Stellaria media (L.) Vill.

Common Chickweed


CC = *
CW = 3
MOC = 58

© SRTurner

Family - Caryophyllaceae

Habit - Annual or short-lived perennial forb.

Stems - Spreading to erect or decumbent, to 80 cm, branched, somewhat succulent, usually short-hairy in longitudinal lines, rarely nearly glabrous.

Stellaria_media_stem.jpg Stems and nodes.

© SRTurner

Stellaria_media_stem2.jpg Stem and elastic vascular bundle.

© DETenaglia

Leaves - Opposite, petiolate near base, sessile upward. Leaf blades 0.3-4.0 cm long, ovate to elliptic, rounded to nearly truncate at the base, angled or slightly tapered at the tip, glabrous, green above, lighter green below, entire, the margins glabrous or inconspicuously hairy.

Stellaria_media_leaf1.jpg Stem and leaves.

© SRTurner

Stellaria_media_leaf2.jpg Leaf abaxial.

© SRTurner

Inflorescence - Terminal clusters or sometimes solitary, the stalks 0.3-4.0 cm long, pubescent, ascending at flowering, often angled downward from the base at fruiting, the bracts herbaceous and resembling small leaves.

Flowers - Sepals 5, 4.0-4.5 mm long, oblong-lanceolate, lacking a reddish band at the base, bluntly pointed at the tip, the margins thin and white, finely hairy. Petals 5, deeply notched and appearing as 10, occasionally absent, 1-4 mm long, shorter than to about as long as the sepals, glabrous, free. Stamens typically 3-5, alternating with petals.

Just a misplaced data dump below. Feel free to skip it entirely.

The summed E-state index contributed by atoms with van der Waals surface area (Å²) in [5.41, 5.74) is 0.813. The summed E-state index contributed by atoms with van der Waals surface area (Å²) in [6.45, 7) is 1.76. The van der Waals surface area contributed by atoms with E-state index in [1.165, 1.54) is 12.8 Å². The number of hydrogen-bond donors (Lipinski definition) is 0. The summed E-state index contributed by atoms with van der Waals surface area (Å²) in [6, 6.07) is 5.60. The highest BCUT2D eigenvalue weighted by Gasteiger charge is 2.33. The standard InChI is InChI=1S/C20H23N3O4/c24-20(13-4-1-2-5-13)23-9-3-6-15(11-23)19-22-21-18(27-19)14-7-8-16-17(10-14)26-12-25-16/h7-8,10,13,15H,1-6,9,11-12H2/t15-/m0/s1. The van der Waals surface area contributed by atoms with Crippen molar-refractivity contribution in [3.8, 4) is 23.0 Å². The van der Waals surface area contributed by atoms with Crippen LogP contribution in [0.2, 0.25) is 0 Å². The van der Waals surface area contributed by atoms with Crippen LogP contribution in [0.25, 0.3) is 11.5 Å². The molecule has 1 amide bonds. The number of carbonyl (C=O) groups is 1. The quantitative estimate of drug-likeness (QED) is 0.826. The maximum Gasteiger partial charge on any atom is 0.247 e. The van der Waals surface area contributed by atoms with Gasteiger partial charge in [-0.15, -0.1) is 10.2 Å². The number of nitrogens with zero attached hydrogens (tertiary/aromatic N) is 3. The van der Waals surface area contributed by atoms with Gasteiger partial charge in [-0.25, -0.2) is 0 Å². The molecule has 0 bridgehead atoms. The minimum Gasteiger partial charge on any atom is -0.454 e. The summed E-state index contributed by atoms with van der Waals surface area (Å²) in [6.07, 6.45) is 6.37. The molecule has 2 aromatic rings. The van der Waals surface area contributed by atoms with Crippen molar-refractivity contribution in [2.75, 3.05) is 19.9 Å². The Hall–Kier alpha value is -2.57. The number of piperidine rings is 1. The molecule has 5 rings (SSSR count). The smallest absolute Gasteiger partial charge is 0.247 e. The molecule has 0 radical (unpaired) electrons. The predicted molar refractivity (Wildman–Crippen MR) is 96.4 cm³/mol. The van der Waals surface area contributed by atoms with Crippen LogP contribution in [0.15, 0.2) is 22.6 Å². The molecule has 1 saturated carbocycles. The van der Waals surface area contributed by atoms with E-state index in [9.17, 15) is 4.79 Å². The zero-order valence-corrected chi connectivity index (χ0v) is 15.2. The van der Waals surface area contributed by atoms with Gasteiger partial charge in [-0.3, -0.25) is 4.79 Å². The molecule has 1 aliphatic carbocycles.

Stellaria_media_calyx.jpg Sepals.

© SRTurner

Stellaria_media_flower.jpg Flower.

© DETenaglia

Stellaria_media_flower2.jpg Flower.

© SRTurner

Fruits - Capsules 4-6 mm long, 4 mm wide, ovoid, glabrous, dehiscing via 6 apical teeth, with about 15 seeds. Seeds 0.9-1.4 mm wide, the surface tuberculate, the tubercles along the marginal portion broader than tall, more or less hemispherical, blunt or rounded at the tip, brown to reddish brown.

Stellaria_media_fruits.jpg Fruits.

© SRTurner

Flowering - Typically March - November, but can flower all year.

Habitat - Streambanks, bases and ledges of bluffs, sloughs, forests, pastures, crop fields, fallow fields, ditches, lawns, gardens, roadsides, and disturbed areas.

Origin - Native to Eurasia.

Lookalikes - S. neglecta, S. pallida; more broadly, some species of Cerastium.

Other info. - This plant is probably found in every Missouri county and is very common in most places. It is one of the most successful weeds in the world, being found across the globe. It is easily recognized by its prostrate, mat-forming habit and small white flowers with deeply cleft petals. The plant does show a wide range of morphological expression and can sometimes be difficult to distinguish from its lookalikes.

Chickweed is edible, sometimes used as a springtime spinach substitute. The seeds are relished by birds. If a stem from the plant is carefully bent side-to-side and then pulled apart, the elastic vascular tissue can be seen, as shown in one of the above images. This is an aid to identification.

Photographs taken in Gainesville, FL., 2-16-03, and in Auburn, AL., 3-19-05 (DETenaglia); also along the Katy Trail near Marthasville, Warren County, MO, 3-25-2020, and along the Katy Trail near Dutzow, Warren County, MO, 4-22-2020 (SRTurner).